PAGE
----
Format

Send to

Choose Destination
Nature. 2019 Jul 17. doi: 10.1038/s41586-019-1404-z. [Epub ahead of print]

Neuronal vulnerability and multilineage diversity in multiple sclerosis.

Author information

1
Eli and Edythe Broad Center of Regeneration Medicine and Stem Cell Research, University of California, San Francisco, San Francisco, CA, USA.
2
Department of Paediatrics and Wellcome-MRC Cambridge Stem Cell Institute, University of Cambridge, Cambridge, UK.
3
Department of Neurology, Medical Faculty Mannheim, University of Heidelberg, Mannheim, Germany.
4
Division of Neonatology, Department of Pediatrics, University of California, San Francisco, San Francisco, CA, USA.
5
Department of Neurology, University of California, San Francisco, San Francisco, CA, USA.
6
Institute of Neuroimmunology and Multiple Sclerosis, Center for Molecular Neurobiology Hamburg, University Medical Center Hamburg-Eppendorf, Hamburg, Germany.
7
Department of Neurobiology and the Brudnik Neuropsychiatric Institute, University of Massachusetts Medical School, Worcester, MA, USA.
8
Department of Clinical Neurosciences, University of Cambridge, Cambridge, UK.
9
Wellcome Trust-MRC Cambridge Stem Cell Institute, University of Cambridge, Cambridge, UK.
10
Department of Molecular and Cell Biology, University of California, Berkeley, Berkeley, CA, USA.
11
Genomics Institute, University of California, Santa Cruz, Santa Cruz, CA, USA.
12
Division of Brain Sciences, Department of Medicine, Imperial College London, London, UK.
13
Eli and Edythe Broad Center of Regeneration Medicine and Stem Cell Research, University of California, San Francisco, San Francisco, CA, USA. arnold.kriegstein@ucsf.edu.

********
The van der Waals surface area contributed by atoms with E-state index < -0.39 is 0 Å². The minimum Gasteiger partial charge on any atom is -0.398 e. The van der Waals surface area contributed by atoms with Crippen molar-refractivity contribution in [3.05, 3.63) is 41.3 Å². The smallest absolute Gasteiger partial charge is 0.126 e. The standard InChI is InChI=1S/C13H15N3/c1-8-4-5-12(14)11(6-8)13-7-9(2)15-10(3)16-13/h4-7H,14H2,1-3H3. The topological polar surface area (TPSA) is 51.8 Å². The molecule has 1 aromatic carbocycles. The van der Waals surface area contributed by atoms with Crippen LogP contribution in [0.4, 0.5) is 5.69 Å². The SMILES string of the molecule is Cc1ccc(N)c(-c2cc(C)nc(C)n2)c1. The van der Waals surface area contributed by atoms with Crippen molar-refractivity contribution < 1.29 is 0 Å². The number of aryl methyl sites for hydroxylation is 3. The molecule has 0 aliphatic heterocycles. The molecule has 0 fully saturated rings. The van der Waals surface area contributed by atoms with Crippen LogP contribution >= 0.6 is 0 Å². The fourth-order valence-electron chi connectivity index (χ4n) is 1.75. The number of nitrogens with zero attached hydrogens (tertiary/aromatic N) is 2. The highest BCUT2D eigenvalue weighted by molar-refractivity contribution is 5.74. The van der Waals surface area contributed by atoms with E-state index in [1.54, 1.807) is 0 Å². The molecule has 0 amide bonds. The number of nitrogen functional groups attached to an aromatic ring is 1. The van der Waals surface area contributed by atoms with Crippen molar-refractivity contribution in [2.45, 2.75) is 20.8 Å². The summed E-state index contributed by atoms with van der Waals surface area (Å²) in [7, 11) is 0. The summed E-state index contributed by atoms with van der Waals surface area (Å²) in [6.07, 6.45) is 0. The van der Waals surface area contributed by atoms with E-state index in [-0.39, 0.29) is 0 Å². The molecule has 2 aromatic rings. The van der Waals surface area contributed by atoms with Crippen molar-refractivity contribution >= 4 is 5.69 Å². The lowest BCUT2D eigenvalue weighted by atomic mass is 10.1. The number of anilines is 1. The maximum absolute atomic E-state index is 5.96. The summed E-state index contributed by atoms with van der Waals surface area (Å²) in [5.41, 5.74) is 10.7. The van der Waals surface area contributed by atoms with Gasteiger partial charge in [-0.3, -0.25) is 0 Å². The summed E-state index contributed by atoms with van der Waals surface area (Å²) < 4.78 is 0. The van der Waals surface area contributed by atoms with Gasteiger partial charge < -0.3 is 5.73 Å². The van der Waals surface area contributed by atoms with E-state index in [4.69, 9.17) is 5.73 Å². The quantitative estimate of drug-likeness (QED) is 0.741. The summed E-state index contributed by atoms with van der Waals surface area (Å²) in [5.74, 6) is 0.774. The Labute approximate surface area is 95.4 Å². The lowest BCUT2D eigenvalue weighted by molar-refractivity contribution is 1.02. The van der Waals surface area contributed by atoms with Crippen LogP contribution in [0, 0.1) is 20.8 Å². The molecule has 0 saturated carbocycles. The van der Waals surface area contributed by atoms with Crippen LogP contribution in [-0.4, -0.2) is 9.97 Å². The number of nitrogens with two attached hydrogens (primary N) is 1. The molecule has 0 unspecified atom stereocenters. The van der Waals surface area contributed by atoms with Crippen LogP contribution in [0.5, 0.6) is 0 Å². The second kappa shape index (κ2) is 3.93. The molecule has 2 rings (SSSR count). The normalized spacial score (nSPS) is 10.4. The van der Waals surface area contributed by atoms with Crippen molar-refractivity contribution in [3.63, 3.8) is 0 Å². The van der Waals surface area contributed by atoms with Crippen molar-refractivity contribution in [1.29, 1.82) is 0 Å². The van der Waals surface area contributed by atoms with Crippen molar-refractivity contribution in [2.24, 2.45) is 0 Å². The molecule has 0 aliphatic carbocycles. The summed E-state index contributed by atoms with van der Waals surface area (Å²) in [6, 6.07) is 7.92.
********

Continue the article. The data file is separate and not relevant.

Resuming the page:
14
Department of Neurology, University of California, San Francisco, San Francisco, CA, USA. arnold.kriegstein@ucsf.edu.
15
Eli and Edythe Broad Center of Regeneration Medicine and Stem Cell Research, University of California, San Francisco, San Francisco, CA, USA. dhr25@medschl.cam.ac.uk.
16
Department of Paediatrics and Wellcome-MRC Cambridge Stem Cell Institute, University of Cambridge, Cambridge, UK. dhr25@medschl.cam.ac.uk.
17
Division of Neonatology, Department of Pediatrics, University of California, San Francisco, San Francisco, CA, USA. dhr25@medschl.cam.ac.uk.

Abstract

Multiple sclerosis (MS) is a neuroinflammatory disease with a relapsing-remitting disease course at early stages, distinct lesion characteristics in cortical grey versus subcortical white matter and neurodegeneration at chronic stages. Here we used single-nucleus RNA sequencing to assess changes in expression in multiple cell lineages in MS lesions and validated the results using multiplex in situ hybridization. We found selective vulnerability and loss of excitatory CUX2-expressing projection neurons in upper-cortical layers underlying meningeal inflammation; such MS neuron populations exhibited upregulation of stress pathway genes and long non-coding RNAs. Signatures of stressed oligodendrocytes, reactive astrocytes and activated microglia mapped most strongly to the rim of MS plaques. Notably, single-nucleus RNA sequencing identified phagocytosing microglia and/or macrophages by their ingestion and perinuclear import of myelin transcripts, confirmed by functional mouse and human culture assays. Our findings indicate lineage- and region-specific transcriptomic changes associated with selective cortical neuron damage and glial activation contributing to progression of MS lesions.

PMID:
31316211
DOI:
10.1038/s41586-019-1404-z

Supplemental Content

Full text links

Icon for Nature Publishing Group
Loading ...
Support Center